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Brenda Clare

Brenda Clare

Pilon School of Business

Degree: Business Administration - Accounting

Year of graduation: 1971

Market Research Pay Offs

In 1968, community colleges were a new postsecondary choice for students that were graduating from high school. The teachers would all be from the working world rather than from academia as is primarily the case with universities. Despite being accepted at a university in a physical education degree program for the fall of 1969, I chose Sheridan because of the practical education that it would offer me, one that I thought would serve me well in the working world and, it was a good decision.

Back then Sheridan was housed in the “old” Brampton High School; by my third year we had moved to the new facilities in Oakville. My biggest disappointment was the non-existence of sports for women. Having been very active in sports in high school I missed the competition and camaraderie that sports offered so I delved more into my love of horses and competing with my horses.

My most memorable time was in second year. We had started with three classes in the first year and this had dwindled to two classes by the second year. In October of the second year the other two women quit the program – I was the only female student in two classes of men. You might think this would be a great social situation but having grown up as one of three girls this petrified me – I came close to quitting the program. Memorable teachers for me were Dave Tinker, Market Research – who helped me start my Market Research career; and Dorothy Curzon, Accounting – who encouraged me to go on as the only female student in that second year.

After graduation in the spring of 1971 I worked for the Continuing Education Department of Sheridan organizing and reporting data from a recent Market Research project. Little did I know that this would become the focus of my career.

In the fall of 1971, I began as a Market Research Statistician at what was then called G. D. Searle, a pharmaceutical company located in Oakville. My career at Searle spanned 22 years and took me into many exciting career paths: Manager of many different departments – Market Research, Administration, Customer Service, Information Technology; installation of the first “mini” and “personal” computers at Searle; member of a new product development team; member of a management process improvement team; and development of a Call Reporting System.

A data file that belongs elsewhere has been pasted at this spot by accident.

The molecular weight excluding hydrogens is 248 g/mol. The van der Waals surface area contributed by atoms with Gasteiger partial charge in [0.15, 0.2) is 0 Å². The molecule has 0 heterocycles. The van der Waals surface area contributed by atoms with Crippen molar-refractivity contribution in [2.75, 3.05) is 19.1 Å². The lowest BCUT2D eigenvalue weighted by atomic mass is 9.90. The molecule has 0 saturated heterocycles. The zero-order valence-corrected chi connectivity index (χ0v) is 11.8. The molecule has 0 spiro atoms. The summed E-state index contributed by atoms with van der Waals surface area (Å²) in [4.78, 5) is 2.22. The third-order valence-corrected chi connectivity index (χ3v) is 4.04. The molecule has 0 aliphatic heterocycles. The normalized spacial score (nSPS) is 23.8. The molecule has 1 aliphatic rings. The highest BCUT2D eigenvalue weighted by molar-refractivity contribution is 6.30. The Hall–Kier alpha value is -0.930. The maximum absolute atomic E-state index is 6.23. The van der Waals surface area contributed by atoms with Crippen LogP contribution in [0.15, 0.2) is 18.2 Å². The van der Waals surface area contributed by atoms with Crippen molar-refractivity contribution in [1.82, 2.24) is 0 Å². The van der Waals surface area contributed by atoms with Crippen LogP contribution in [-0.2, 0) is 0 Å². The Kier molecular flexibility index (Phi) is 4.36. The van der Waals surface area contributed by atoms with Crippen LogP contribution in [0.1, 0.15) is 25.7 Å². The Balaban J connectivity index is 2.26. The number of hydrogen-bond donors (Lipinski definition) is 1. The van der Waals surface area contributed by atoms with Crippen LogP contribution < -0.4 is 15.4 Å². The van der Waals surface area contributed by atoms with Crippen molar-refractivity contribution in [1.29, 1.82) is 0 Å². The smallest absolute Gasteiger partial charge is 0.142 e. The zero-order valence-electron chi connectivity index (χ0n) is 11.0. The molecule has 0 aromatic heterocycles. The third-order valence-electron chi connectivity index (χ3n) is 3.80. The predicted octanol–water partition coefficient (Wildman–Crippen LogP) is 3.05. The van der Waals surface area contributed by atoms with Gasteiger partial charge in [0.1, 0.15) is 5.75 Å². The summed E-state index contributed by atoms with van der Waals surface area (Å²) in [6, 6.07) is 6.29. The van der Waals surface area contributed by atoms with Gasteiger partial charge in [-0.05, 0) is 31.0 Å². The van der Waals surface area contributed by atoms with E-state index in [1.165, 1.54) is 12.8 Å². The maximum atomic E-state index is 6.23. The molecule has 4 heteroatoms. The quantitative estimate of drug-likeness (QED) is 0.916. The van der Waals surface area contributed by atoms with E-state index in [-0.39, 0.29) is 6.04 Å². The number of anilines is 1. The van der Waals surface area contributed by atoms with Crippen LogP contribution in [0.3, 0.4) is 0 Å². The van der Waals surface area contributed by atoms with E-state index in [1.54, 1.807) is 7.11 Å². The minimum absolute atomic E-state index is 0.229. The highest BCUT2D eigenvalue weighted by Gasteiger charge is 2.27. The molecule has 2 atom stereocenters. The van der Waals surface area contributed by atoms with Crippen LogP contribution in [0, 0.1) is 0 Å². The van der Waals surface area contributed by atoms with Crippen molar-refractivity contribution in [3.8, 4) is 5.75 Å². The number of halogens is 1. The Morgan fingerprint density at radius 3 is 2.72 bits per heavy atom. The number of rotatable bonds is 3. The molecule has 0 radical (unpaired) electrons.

When I was at Sheridan I met my future husband, Paul, and we were married in 1973. We now have a son who is in pre-law at university. In 1993 I decided to leave Searle to spend more time with our son. I continued my career consulting in market research and new business innovations and initiatives. We have decided to semi-retire and travel but I still enjoy the thrill of completing a market research project!

Also during this time, Paul and I had identified a business opportunity that combined my two loves – business and animals. We developed a farm raising miniature horses and other more unusual animals. Through hard work we had grown the business so that we had the largest herd of miniature horses in Canada with the most diverse selection. We had developed the business (to the point) where we had referrals from the Government and customers from around the world. We built the business on a basic theme – treat your customers as you would like to be treated. We still stay in touch with some of these customers. In early 2000, the developers put pressure on us to sell our property. We closed the farm in June 2004 – a very sad day for us.

Not one to quit being an entrepreneur, I started up a custom embroidery business specializing in animals. This now takes me to animal events across Ontario. As well, I am an enthusiastic quilter that enjoys creating original designs – one of which is in the background of my photo. We are excited as there is a new business on the horizon for us which is still in the development stage.

Sheridan has changed a lot since my time – a residence for students, much larger facilities, and different programs – but I think the basic philosophy has not – a practical education that will lead to a career. A student at Sheridan has the opportunity to learn from teachers that have working experience, take this learning and grow with it to develop a wonderful career. Never turn down an opportunity to gain experience – you never know where it will lead!

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